By the early 20th century, persons of Japanese ancestry constituted the largest ethnic group in Hawaii. In response to the large population of Japanese residents and Japanese Americans in the Territory, white elites voiced strong concerns about the potential influence that these individuals would have. Fearing that Japan would take over Hawaii through the “fifth column” living on the Islands, white Americans targeted Japanese Americans who had dual citizenship status. According to Japan’s nationality laws, children born to Japanese citizens were automatically granted citizenship regardless of where they were born. Those with dual citizenship faced pressures to “Americanize” by adopting Western practices and expatriating from Japan. Japanese individuals in Hawaii faced additional pressures and limits to their rights because of its territorial status. Nonetheless, many Japanese Americans with dual citizenship status in Hawaii embraced Americanization efforts and used expatriation as a way to secure better treatment and rights.
Owning the Birthing Room: Self-advocacy and Proof of Authority in Seventeenth Century Midwifery Manuals
by H. Sumner Bridenbaugh
Faculty Mentor: Dr. Allyson Poska
Midwives had long been considered experts in pregnancy and childbirth prior to the Scientific Revolution and the professionalization of the medical field. However, in the late seventeenth century, we see an interest in the realm of childbirth from male surgeons and physicians seeking scientific understandings of pregnancy and women’s bodies, who began to publish pamphlets and treatises on their findings. However, by analyzing midwifery manuals written by seventeenth-century women, such as Justine Siegemund and Jane Sharp, we can see midwives were on an equal level of medical and anatomical understanding as male practitioners from their experiential education and were uniquely qualified for their position.
Between Life and Death: Pregnant Women in the Nazi Concentration Camps
by Grace Corkran
Faculty mentor: Dr. Steven Harris
During WWII, 1.3 million people were transported to Auschwitz-Birkenau; 1.1 million died there. This notorious death camp was just one part of the intricate system the Nazis created to exterminate the enemies of the Third Reich. After the liberation of the camps by the Allies at the end of the war, historians have deconstructed what life was like in the camps based on the personal testimonies of adult survivors and the accounts of the children imprisoned. Though many aspects of life in the camps and the conditions of the prisoners have been examined, few historians have focused on the experiences of pregnant women in the concentration camps for the tragic reason that very few of these women survived their ordeal. While this was the reality for the majority of the women, not all pregnant women were selected to die. The Nazis were not in the position to immediately exterminate all their enemies and had to instead create a system that organized their killing into stages where life and death were selected based on certain criteria. Throughout my research paper, I hope to explore and answer the following question: what were the determining factors that sentenced pregnant women to either life or death during the selection processes in the Nazi concentration camps?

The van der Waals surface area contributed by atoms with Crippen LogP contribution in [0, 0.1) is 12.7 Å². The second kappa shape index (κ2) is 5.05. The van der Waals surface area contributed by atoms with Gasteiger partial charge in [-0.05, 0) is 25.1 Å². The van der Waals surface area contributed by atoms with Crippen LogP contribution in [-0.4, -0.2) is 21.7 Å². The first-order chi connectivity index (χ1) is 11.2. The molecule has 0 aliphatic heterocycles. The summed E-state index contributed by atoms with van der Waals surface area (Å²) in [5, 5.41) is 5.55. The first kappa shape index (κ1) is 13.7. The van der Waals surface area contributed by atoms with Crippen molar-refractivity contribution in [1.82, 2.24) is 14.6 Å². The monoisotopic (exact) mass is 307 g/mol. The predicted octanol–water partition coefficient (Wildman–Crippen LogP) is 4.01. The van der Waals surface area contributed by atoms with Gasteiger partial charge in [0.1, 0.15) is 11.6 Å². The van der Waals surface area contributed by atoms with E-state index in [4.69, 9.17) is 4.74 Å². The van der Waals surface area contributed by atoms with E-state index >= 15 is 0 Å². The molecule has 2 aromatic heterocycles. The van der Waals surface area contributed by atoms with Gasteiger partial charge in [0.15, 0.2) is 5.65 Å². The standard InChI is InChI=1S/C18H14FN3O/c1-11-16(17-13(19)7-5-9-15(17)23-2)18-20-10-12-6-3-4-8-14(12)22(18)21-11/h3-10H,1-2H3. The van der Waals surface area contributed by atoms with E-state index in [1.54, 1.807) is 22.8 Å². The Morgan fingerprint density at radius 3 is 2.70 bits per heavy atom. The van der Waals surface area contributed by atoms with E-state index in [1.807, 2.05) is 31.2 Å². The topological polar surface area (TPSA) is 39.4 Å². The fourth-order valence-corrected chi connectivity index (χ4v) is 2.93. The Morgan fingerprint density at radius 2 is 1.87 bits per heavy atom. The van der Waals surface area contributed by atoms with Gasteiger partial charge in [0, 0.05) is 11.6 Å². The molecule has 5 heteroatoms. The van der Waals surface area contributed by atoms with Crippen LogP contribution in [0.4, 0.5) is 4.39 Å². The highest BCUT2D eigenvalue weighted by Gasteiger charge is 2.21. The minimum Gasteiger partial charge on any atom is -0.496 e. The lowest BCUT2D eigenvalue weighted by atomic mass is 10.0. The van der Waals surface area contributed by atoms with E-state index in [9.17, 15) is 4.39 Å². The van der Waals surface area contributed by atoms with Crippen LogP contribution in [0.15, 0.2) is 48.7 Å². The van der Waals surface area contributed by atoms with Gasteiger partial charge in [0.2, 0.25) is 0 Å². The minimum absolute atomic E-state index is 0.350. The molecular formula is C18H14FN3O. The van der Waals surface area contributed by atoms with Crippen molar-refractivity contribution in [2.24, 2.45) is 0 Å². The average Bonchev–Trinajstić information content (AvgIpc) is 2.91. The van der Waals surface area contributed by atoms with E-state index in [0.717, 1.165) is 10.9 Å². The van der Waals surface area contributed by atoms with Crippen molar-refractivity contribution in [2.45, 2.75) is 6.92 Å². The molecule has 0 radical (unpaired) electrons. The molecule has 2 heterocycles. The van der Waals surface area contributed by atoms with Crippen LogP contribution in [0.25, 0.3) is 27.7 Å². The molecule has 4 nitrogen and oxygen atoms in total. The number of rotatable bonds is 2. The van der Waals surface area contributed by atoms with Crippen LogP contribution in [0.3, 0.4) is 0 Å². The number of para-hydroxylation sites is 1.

Idealized Representations of Alcatraz Federal Prison
by Tara Scroggins
Faculty mentor: Dr. Steven Harris
As media coverage of Alcatraz increased, popular culture glorified prison systems. Throughout the years, the amount of federal prisons multiplied as the media grew fascinated with incarceration. This expansion posed a new question: did the media’s representation of Alcatraz play a role in the idealization of building prisons? In my media-focused argument, I hypothesize that the media’s support of Alcatraz prison led to the construction of the multitude of prisons today.